“I love Walgreen’s!”: Referral-based Marketing

Just this week I was fortunate enough to run across a prime example of referral-based marketing: There was a glowing review for Walgreen’s Pharmacy from an acquaintance of mine posted on Facebook. In true social media form, her review was commented on and expanded by several other friends: Said one female, “I [love] Walgreen’s!”

Now, it just so happens that not two weeks earlier I had a horrible experience at the very same Walgreen’s: After nearly giving the customer in front of me the incorrect dosage of her prescription, the pharmacist asked me for information about a new type of antibiotic I was picking up for my son’s ear infection. (Seriously!) In addition my also-sick five-year-old and I were fortunate enough to get to wait 45 minutes to experience these exchanges. I was unimpressed to say the least. I told my husband about it, I complained to my mother, I even told a few friends, but (prior to today) I did not rant online. I never thought to.

Even with my terrible experience my friends’ exuberant posts made me think twice about my local Walgreen’s. Considering my initial reaction was to never step foot back in d**n store, I am forced to come to terms with persuasive power of the opinions of those in my social network! This leads me to wonder what type of power a negative comment has on a business’s reputation. In Socialnomics, Erik Qualman states (p. 205), “Heck, if there isn’t 5 to 10 percent negative noise around your brand, then your brand is either irrelevant or not being aggressive enough in the space. The quickest death in this new Socialnomic world is deliberating rather than doing.”

I have to say I see Qualman’s point here. There are so many things in process online, that a few negative comments are unlikely to be able to reverse all of the positives that happen with socially-connected marketing efforts. Case in point is the example Dr. Pignetti has shared that involves a poorly handled online interaction by Progressive Insurance. Although the negative press is rather intense (and understandably so), the largest initial problem with the occurrence was Progressive’s canned response. Had Progressive been monitoring their Twitter feed more closely and responded in a prompt way to dispel the idea of their lawyer representing the defendant in the accident trial, they may have even been able to shine as a caring and connected company. (I am extending the benefit of the doubt here in hopes that Progressive indeed did not have the defendant’s lawyer on payroll.) No matter how you view this terrible incident, for better or worse it is likely that Progressive (and other companies like them) will see far greater benefits in social media marketing than the sum of most negative press.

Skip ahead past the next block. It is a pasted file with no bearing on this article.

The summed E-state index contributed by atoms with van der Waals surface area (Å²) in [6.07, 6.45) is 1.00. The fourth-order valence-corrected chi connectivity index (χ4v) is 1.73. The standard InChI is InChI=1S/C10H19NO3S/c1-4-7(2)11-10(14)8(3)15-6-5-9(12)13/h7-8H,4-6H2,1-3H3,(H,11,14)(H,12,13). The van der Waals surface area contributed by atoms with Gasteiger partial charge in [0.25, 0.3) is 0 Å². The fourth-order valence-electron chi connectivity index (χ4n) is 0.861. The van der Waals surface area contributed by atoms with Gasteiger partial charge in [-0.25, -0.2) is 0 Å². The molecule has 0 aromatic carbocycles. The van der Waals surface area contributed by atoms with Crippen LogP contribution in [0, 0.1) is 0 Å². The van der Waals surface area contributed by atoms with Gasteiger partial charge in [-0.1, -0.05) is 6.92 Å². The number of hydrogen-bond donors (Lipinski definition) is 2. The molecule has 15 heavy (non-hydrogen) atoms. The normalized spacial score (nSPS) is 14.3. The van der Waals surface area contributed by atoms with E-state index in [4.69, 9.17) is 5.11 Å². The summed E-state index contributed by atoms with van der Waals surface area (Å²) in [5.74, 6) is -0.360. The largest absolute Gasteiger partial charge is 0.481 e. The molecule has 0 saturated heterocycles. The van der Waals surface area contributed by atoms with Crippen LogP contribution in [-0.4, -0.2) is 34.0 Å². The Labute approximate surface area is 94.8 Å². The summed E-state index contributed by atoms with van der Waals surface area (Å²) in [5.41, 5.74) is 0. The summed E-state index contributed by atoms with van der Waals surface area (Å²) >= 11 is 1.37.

Posted on November 4, 2012, in Social Media, Society. Bookmark the permalink. 3 Comments.

  1. A applaud your acquaintance for voicing her positive opinion on a social network. Often, people only voice opinions when they are dissatisfied, which is why (I think) companies may shy away from social media. I agree with your assertion, though, that many companies will see greater benefits in social media marketing than not participating in it all together. After all, when they actively participate, they can actively interject a positive voice into the chatter.

  2. I think the thing about the Progressive Insurance example is that it makes you appreciate when customer service moments go well, whether on the phone or online. I’ve had nothing but good experiences with Nike and American Express via Twitter, because they have actual people signing their tweets, but who knows if everyone can say the same. If you join Twitter, I can tell you that somewhere every hour someone is complaining about an airline doing something wrong…but perhaps Walgreens could learn something from a negative write up? Go, JoDee, Go! 🙂

  3. My school district is “marketing” itself through Facebook. I’m not sure I would look to a Facebook page to find information about a school district, and maybe that explains why there is so little public feedback on the site. The district itself does a fair job of updating the site, but not many people are commenting. Scrolling through the old comments, I found one criticism, and it was responded to the next day; that impressed me. On the other hand, another person made a suggestion for the site on Monday, and that has not been responded to, and a student made a criticism just a few hours ago. It will be interesting to see how long it takes to respond to that and how it will be handled.

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